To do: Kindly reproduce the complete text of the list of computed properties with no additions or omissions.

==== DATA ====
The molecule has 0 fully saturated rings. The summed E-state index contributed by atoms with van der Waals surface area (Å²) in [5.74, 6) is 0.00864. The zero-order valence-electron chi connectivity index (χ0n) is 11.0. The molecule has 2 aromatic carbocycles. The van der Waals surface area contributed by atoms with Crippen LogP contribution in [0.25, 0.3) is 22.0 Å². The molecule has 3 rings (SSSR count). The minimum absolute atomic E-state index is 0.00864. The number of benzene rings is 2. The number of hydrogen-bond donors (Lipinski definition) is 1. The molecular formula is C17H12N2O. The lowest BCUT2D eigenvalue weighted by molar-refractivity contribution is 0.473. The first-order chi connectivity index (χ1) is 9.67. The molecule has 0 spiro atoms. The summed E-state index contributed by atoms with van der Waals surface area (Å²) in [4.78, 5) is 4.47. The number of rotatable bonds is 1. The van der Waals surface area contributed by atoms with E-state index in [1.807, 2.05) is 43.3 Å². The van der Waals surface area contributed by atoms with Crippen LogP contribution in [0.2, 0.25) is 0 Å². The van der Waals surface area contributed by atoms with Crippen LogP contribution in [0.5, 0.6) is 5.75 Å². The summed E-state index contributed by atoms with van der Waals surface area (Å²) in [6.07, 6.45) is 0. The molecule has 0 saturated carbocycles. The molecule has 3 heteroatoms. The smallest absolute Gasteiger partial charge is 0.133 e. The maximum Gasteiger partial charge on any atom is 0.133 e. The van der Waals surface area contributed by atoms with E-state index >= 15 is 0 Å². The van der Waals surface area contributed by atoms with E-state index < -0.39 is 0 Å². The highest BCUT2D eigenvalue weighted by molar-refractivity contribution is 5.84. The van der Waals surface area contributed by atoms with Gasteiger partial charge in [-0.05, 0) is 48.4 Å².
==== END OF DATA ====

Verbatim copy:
The molecule has 0 fully saturated rings. The summed E-state index contributed by atoms with van der Waals surface area (Å²) in [5.74, 6) is 0.00864. The zero-order valence-electron chi connectivity index (χ0n) is 11.0. The molecule has 2 aromatic carbocycles. The van der Waals surface area contributed by atoms with Crippen LogP contribution in [0.25, 0.3) is 22.0 Å². The molecule has 3 rings (SSSR count). The minimum absolute atomic E-state index is 0.00864. The number of benzene rings is 2. The number of hydrogen-bond donors (Lipinski definition) is 1. The molecular formula is C17H12N2O. The lowest BCUT2D eigenvalue weighted by molar-refractivity contribution is 0.473. The first-order chi connectivity index (χ1) is 9.67. The molecule has 0 spiro atoms. The summed E-state index contributed by atoms with van der Waals surface area (Å²) in [4.78, 5) is 4.47. The number of rotatable bonds is 1. The van der Waals surface area contributed by atoms with E-state index in [1.807, 2.05) is 43.3 Å². The van der Waals surface area contributed by atoms with Crippen LogP contribution in [0.2, 0.25) is 0 Å². The van der Waals surface area contributed by atoms with Crippen LogP contribution in [0.5, 0.6) is 5.75 Å². The summed E-state index contributed by atoms with van der Waals surface area (Å²) in [6.07, 6.45) is 0. The molecule has 0 saturated carbocycles. The molecule has 3 heteroatoms. The smallest absolute Gasteiger partial charge is 0.133 e. The maximum Gasteiger partial charge on any atom is 0.133 e. The van der Waals surface area contributed by atoms with E-state index >= 15 is 0 Å². The van der Waals surface area contributed by atoms with E-state index < -0.39 is 0 Å². The highest BCUT2D eigenvalue weighted by molar-refractivity contribution is 5.84. The van der Waals surface area contributed by atoms with Gasteiger partial charge in [-0.05, 0) is 48.4 Å².